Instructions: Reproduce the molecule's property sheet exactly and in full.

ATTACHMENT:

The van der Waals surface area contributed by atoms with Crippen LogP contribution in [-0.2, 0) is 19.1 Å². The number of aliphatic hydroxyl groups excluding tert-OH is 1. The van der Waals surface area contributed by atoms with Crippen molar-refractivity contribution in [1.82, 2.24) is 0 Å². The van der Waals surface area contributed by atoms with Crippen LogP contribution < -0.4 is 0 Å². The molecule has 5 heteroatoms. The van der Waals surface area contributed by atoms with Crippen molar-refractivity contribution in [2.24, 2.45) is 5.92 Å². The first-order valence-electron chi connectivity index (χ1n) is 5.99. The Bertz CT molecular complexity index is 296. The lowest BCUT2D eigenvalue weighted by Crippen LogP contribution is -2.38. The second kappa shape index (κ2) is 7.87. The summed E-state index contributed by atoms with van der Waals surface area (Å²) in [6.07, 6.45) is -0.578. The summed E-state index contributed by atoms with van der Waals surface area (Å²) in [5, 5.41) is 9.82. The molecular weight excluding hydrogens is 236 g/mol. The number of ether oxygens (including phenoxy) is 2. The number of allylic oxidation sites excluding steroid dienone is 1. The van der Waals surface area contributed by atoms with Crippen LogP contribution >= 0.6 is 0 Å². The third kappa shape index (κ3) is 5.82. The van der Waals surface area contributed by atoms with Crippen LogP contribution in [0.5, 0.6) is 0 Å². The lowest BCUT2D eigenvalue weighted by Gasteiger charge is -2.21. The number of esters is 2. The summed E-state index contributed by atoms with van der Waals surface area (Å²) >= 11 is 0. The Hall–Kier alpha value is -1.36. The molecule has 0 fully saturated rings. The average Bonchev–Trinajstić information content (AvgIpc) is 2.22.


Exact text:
The van der Waals surface area contributed by atoms with Crippen LogP contribution in [-0.2, 0) is 19.1 Å². The number of aliphatic hydroxyl groups excluding tert-OH is 1. The van der Waals surface area contributed by atoms with Crippen molar-refractivity contribution in [1.82, 2.24) is 0 Å². The van der Waals surface area contributed by atoms with Crippen LogP contribution < -0.4 is 0 Å². The molecule has 5 heteroatoms. The van der Waals surface area contributed by atoms with Crippen molar-refractivity contribution in [2.24, 2.45) is 5.92 Å². The first-order valence-electron chi connectivity index (χ1n) is 5.99. The Bertz CT molecular complexity index is 296. The lowest BCUT2D eigenvalue weighted by Crippen LogP contribution is -2.38. The second kappa shape index (κ2) is 7.87. The summed E-state index contributed by atoms with van der Waals surface area (Å²) in [6.07, 6.45) is -0.578. The summed E-state index contributed by atoms with van der Waals surface area (Å²) in [5, 5.41) is 9.82. The molecular weight excluding hydrogens is 236 g/mol. The number of ether oxygens (including phenoxy) is 2. The number of allylic oxidation sites excluding steroid dienone is 1. The van der Waals surface area contributed by atoms with Crippen LogP contribution >= 0.6 is 0 Å². The third kappa shape index (κ3) is 5.82. The van der Waals surface area contributed by atoms with Crippen LogP contribution in [0.5, 0.6) is 0 Å². The lowest BCUT2D eigenvalue weighted by Gasteiger charge is -2.21. The number of esters is 2. The summed E-state index contributed by atoms with van der Waals surface area (Å²) >= 11 is 0. The Hall–Kier alpha value is -1.36. The molecule has 0 fully saturated rings. The average Bonchev–Trinajstić information content (AvgIpc) is 2.22.